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Proceedings Paper

Characterization of the radiation damage in the Chandra x-ray CCDs
Author(s): Gregory Y. Prigozhin; Steven E. Kissel; Mark W. Bautz; Catherine Grant; Beverly LaMarr; Richard F. Foster; George R. Ricker
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Paper Abstract

Front side illuminated CCDs comprising focal plane of the Chandra X-ray telescope have suffered some radiation damage in the beginning of the mission. Measurements of CTI and dark current at different temperatures led us to conclusion that the type of damage is inconsistent with the much studied type of damage created by protons with energies higher than 10 MeV. Intensive ground based investigation showed that irradiation of a CCD with low energy protons (about 100 keV) results in the device characteristics similar to the ones of the flight chips (very low dark current, the shape of the CTI temperature dependence). We were able to reliably determine that only image section of the flight chips was damaged and therefore only fast transfer from image to frame store section was affected. We have developed several techniques in order to determine the parameters of the electron traps introduced into the transfer channel of the irradiated device. One of them is based on the analysis of the amplitude of the signal in the pixels trailing the pixel that absorbed an X-ray photon of known energy. Averaging over large number of photons allowed us to get high signal/noise ratio even for pixels with extremely low signal far behind the X-ray event. Performing this analysis at different temperatures we were able to measure trap density, emission time constant, and trap cross section. Another technique is based on the analysis of the tail behind the events of very high amplitude, such as cosmic ray hits. We have developed a new scheme of clocking the device which prevents several rows of image section from being ever read out and keeps them moving back and forth. This so- called 'squeegee mode' improves CTI and can also be used to measure trap parameters, being especially effective in measuring long time constants. At least 4 different types of traps were detected, two of them with short time constant in the range from tens to a few hundred microseconds. The most damaging for the device performance are the traps with longer time constant in the millisecond range. The measurement of the trap parameters allows us to accurately model charge transfer inefficiency and helps to choose optimal operational parameters, and eventually will lead to techniques that may noticeably improve performance of a damaged CCD.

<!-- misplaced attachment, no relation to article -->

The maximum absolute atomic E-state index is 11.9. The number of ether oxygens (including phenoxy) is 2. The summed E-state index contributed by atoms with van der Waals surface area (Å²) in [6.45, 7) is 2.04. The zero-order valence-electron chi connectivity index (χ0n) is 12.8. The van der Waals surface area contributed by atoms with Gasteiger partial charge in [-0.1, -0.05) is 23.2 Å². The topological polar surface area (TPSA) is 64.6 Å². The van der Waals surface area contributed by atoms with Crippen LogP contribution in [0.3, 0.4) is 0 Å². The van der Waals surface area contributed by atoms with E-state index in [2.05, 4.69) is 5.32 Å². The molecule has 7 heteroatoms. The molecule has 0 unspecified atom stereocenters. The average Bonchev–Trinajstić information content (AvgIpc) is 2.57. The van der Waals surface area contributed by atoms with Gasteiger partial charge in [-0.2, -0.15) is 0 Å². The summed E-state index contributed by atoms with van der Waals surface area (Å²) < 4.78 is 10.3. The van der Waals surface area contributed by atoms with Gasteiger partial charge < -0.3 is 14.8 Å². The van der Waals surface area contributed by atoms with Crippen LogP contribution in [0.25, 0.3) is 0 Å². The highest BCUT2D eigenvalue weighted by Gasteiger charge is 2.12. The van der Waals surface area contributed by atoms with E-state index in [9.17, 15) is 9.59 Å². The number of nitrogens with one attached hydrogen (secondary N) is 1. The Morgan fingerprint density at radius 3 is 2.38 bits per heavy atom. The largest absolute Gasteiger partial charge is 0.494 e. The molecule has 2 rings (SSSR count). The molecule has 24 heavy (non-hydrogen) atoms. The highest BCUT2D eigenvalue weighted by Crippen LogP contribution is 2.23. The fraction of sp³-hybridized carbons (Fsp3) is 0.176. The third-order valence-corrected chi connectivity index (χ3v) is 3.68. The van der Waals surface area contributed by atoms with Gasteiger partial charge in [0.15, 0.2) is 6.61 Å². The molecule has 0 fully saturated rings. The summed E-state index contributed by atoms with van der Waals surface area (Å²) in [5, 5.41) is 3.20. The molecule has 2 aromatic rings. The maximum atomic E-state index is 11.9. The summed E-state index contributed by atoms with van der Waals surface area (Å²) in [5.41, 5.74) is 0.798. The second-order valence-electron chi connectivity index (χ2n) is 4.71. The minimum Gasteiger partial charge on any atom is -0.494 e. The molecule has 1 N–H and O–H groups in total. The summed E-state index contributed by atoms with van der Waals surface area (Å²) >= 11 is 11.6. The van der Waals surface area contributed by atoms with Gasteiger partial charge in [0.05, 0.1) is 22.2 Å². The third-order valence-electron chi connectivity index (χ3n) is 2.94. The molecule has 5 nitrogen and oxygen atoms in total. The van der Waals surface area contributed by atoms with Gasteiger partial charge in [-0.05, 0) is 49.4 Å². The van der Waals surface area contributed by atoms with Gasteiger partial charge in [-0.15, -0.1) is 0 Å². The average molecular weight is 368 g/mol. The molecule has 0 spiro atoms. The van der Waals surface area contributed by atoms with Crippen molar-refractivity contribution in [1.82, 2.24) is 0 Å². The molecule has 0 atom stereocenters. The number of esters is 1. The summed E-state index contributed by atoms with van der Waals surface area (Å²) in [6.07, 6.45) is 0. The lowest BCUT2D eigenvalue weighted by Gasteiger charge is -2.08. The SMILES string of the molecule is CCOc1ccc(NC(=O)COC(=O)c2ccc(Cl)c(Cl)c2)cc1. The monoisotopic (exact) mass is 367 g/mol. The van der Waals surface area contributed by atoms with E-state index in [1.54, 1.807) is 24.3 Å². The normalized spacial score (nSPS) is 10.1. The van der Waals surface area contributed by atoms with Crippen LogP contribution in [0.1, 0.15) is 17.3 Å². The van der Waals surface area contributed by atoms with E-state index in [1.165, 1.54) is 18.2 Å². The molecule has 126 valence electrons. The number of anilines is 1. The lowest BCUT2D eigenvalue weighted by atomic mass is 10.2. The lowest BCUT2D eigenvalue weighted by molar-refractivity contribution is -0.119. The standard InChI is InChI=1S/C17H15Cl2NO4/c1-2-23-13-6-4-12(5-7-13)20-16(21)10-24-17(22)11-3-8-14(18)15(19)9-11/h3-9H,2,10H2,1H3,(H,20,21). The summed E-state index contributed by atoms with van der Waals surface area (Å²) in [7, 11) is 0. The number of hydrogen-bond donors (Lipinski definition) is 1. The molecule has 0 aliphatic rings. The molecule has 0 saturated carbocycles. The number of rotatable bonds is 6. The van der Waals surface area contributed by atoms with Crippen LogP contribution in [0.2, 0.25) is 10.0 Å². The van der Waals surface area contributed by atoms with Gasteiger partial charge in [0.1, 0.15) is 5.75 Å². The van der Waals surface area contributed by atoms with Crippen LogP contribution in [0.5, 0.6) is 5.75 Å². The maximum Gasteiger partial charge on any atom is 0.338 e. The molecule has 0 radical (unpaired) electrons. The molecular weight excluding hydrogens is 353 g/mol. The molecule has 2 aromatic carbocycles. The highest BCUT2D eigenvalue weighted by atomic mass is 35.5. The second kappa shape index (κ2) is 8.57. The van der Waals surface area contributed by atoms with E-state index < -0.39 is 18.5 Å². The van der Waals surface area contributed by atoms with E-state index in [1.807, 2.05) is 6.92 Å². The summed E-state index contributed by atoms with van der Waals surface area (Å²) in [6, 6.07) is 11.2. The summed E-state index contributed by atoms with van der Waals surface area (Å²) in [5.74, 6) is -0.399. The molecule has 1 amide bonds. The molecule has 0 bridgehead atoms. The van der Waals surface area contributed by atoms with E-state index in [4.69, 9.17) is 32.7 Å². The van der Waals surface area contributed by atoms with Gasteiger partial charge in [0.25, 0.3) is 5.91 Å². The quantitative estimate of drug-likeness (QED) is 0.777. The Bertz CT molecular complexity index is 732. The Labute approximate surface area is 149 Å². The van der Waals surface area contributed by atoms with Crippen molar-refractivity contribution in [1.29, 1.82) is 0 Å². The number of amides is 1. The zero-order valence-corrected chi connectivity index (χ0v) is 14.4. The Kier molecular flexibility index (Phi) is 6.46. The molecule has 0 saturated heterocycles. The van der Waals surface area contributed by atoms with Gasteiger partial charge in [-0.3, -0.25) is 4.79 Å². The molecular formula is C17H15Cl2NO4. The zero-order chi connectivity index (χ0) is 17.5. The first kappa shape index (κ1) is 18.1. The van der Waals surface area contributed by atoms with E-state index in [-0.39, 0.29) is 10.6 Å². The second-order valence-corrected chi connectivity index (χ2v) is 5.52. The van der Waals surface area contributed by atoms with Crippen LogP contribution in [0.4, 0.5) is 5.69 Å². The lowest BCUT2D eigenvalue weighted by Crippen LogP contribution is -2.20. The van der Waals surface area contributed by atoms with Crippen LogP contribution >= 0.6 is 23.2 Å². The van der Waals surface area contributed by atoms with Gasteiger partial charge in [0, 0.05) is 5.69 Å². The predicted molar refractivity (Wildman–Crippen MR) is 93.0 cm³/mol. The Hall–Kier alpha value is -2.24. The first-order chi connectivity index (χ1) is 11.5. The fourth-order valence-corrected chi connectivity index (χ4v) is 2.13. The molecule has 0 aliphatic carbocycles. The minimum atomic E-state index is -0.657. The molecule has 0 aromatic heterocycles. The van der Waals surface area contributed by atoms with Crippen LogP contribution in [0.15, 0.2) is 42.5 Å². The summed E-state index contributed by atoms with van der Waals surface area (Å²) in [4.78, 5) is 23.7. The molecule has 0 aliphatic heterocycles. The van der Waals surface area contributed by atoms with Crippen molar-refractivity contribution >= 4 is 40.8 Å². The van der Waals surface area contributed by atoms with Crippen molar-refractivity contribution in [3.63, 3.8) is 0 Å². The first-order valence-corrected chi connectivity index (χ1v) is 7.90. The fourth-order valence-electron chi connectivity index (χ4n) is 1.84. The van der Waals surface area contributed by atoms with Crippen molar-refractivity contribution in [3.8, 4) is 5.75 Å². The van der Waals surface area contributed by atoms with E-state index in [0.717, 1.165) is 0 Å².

Paper Details

Date Published: 13 December 2000
PDF: 12 pages
Proc. SPIE 4140, X-Ray and Gamma-Ray Instrumentation for Astronomy XI, (13 December 2000); doi: 10.1117/12.409106
Show Author Affiliations
Gregory Y. Prigozhin, Massachusetts Institute of Technology (United States)
Steven E. Kissel, Massachusetts Institute of Technology (United States)
Mark W. Bautz, Massachusetts Institute of Technology (United States)
Catherine Grant, Massachusetts Institute of Technology (United States)
Beverly LaMarr, Massachusetts Institute of Technology (United States)
Richard F. Foster, Massachusetts Institute of Technology (United States)
George R. Ricker, Massachusetts Institute of Technology (United States)


Published in SPIE Proceedings Vol. 4140:
X-Ray and Gamma-Ray Instrumentation for Astronomy XI
Kathryn A. Flanagan; Oswald H. W. Siegmund, Editor(s)

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